But now, as the presumptive Democratic Party nominee for president, he needed Michigan as much as they needed him. With the primaries finally behind him, he was ready to earn their trust. Polls show him running nearly even with presumed Republican nominee John McCain. The state went Democratic in the last two presidential elections.

“He’s here now and that’s what matters,” said Maria Hope, the principal of an elementary school in Flint, as she waited for Obama. “It’s miserable here. We’re looking for hope and I think he can bring it.”

Sitting behind her, Jody Wright said bluntly, “Flint is the most depressing place in America. We need some kind of vision. That’s why I’m here.”

Soon enough, following a fiery introduction by Sen. Carl Levin, Obama emerged to the requisite standing ovation. Sharing the stage with him before he spoke were some of the state’s, and the party’s, heavy weights. Among them were Rep. John Dingell, now in his 52nd year in Congress, along with his wife Debbie, herself a Michigan superdelegate and member of the Democratic National Committee. Beside them was the increasingly unpopular Gov. Jennifer Granholm, the source of ire for many in the state as economic conditions have gone from bad to cataclysmic.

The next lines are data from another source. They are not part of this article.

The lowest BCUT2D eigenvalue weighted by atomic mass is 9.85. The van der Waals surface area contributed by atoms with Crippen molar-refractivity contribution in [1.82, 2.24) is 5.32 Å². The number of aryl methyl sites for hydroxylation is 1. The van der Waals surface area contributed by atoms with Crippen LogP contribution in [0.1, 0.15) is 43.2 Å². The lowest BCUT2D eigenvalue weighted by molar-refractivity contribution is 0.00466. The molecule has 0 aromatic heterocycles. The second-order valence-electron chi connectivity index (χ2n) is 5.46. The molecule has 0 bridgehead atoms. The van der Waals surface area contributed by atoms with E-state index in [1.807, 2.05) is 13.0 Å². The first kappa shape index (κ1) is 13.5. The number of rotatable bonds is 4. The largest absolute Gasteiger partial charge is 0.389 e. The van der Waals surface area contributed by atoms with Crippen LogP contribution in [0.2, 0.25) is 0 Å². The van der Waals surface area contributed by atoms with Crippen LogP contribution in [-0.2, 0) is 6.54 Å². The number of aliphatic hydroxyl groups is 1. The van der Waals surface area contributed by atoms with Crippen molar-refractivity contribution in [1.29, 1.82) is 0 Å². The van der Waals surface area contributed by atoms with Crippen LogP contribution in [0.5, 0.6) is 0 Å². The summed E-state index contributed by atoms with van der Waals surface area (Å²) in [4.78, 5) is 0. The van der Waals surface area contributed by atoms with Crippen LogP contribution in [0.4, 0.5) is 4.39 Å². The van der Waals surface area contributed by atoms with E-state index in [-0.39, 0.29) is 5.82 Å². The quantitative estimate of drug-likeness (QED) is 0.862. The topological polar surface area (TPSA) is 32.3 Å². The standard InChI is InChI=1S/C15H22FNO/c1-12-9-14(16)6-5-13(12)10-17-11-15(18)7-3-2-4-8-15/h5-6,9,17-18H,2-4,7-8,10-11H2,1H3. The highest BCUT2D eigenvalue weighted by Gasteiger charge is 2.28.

Once he had control of the stage, Obama delivered a speech that struggled to straddle two worlds. One was his national message of building a new, environmentally friendly economy. The other dealt with the joblessness and poverty that is the direct result of the decline of the domestic auto industry, which Obama and others have assailed for its myopic business model.

What he offered was a relief in the form of a new industry and new way of life. Obama promised a $150-billion energy plan to create a green sector of the economy that would create 5 million jobs over the next 10 years. With that, he promised that jobs–”good jobs”–would return to Michigan. People would return to the assembly line, but this time to build hybrids and electric cars, along with the wind turbines that will supposedly power America in the years to come. He pledged to double federal funding for research and development at Michigan universities and to invest in high-speed rail.